Friday, July 27, 2012

Meet a North Mabee family

Wednesday I met a remarkable young man. Dewayne Lucas Jr. was at the annual Target Back-to-School Shopping Spree Wednesday, when Target gives 60 kids from the Boys & Girls Clubs gift cards to buy their school supplies.  The Lucas family is a loyal supporter of the North Mabee Boys and Girls Club. For the Shopping Spree, the parent’s financial information is carefully reviewed to determine which kids have the greatest need. Most of the kids from the clubs meet a volunteer chaperone at the store  because their parents aren’t available to help them shop.But Dewayne works the overnight shift at a factory, so he chaperoned his own son, Dewayne III, age 8.

I guess a politician would argue that since Dewayne Jr. works but still qualifies for help he is part of the “working poor,” but I’m not a politician, so I don’t know. This I do know: Dewayne Jr.  is a bargain shopper.  Not only was he able to buy all of his son’s school supplies with his card, he also bought Dewayne III a pair of nice shorts and a shirt on sale.
Dewayne Jr.  said his son was a very good student and was chosen twice last year as “Student of the Month” at Cooper Elementary. Dewayne Jr. has been volunteering for four years as a coach for the North Mabee Mustangs football program. He and his wife Eleice also have a daughter, Sydnee, age 3. Eleice works at Avis. Dewayne Jr. is a family man with a full-time job who volunteers in his community and cares for his kids during the day. Does the man ever sleep?  “Only for a few hours,” he said, “I don’t need too much.”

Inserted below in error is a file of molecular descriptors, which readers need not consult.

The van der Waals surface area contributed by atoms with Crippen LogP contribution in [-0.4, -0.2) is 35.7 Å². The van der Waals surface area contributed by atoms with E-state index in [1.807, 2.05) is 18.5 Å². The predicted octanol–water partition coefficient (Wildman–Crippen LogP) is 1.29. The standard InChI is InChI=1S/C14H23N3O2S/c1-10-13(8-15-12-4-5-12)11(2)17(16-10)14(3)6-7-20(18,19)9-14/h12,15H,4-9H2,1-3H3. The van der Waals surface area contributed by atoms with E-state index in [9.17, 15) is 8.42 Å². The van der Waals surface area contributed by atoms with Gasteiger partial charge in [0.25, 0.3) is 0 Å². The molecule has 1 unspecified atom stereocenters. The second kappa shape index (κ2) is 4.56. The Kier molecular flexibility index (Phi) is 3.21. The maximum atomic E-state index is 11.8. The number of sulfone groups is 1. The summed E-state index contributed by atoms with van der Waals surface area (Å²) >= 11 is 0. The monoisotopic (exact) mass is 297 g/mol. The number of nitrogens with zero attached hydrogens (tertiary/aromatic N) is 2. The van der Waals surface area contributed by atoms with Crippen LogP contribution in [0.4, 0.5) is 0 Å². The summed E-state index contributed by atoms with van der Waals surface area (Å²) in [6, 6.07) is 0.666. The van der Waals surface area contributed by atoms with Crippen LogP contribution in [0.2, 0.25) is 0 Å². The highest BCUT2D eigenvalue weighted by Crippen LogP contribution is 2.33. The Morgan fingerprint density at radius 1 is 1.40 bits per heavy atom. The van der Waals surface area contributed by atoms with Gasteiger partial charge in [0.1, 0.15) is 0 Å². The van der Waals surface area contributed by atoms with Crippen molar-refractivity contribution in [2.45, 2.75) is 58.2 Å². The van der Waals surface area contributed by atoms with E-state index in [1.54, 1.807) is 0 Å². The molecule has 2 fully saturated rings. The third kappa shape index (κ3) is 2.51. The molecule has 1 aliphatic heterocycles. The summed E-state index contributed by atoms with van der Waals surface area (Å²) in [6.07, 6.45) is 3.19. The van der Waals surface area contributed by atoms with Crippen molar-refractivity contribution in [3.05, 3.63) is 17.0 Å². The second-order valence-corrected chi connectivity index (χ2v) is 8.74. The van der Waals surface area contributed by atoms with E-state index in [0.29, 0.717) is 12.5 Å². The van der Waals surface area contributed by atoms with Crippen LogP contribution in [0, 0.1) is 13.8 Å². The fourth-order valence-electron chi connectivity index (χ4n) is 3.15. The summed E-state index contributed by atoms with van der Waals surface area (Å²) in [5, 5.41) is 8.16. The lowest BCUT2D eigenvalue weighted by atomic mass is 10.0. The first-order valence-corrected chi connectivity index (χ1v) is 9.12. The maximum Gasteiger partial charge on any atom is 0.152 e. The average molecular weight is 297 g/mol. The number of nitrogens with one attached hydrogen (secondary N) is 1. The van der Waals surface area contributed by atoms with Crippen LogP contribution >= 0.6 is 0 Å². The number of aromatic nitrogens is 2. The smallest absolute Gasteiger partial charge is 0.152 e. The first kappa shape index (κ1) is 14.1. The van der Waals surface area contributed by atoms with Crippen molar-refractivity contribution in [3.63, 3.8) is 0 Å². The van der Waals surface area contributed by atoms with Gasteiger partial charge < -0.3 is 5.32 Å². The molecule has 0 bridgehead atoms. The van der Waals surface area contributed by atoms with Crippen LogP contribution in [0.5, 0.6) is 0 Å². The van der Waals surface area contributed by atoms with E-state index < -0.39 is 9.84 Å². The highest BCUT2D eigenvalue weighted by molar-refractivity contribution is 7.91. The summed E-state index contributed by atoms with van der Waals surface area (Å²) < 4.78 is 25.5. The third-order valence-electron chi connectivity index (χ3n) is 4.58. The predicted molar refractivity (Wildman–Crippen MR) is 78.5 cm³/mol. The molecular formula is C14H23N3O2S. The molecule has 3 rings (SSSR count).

It is easy for all of us to listen to the media that tells us that the people who receive help don’t appreciate it, or don’t work hard to change their situations.  It is equally important, great really, to hear about the people who get assistance but also volunteer, work hard and raise a family. Dewayne Jr. is no stereotype; he is a person, and a welcome part of The Salvation Army Boys & Girls Club family. Now let’s give some of those negative stereotypes a rest – and appreciate the families who don’t fit them. 
 

-Sallie

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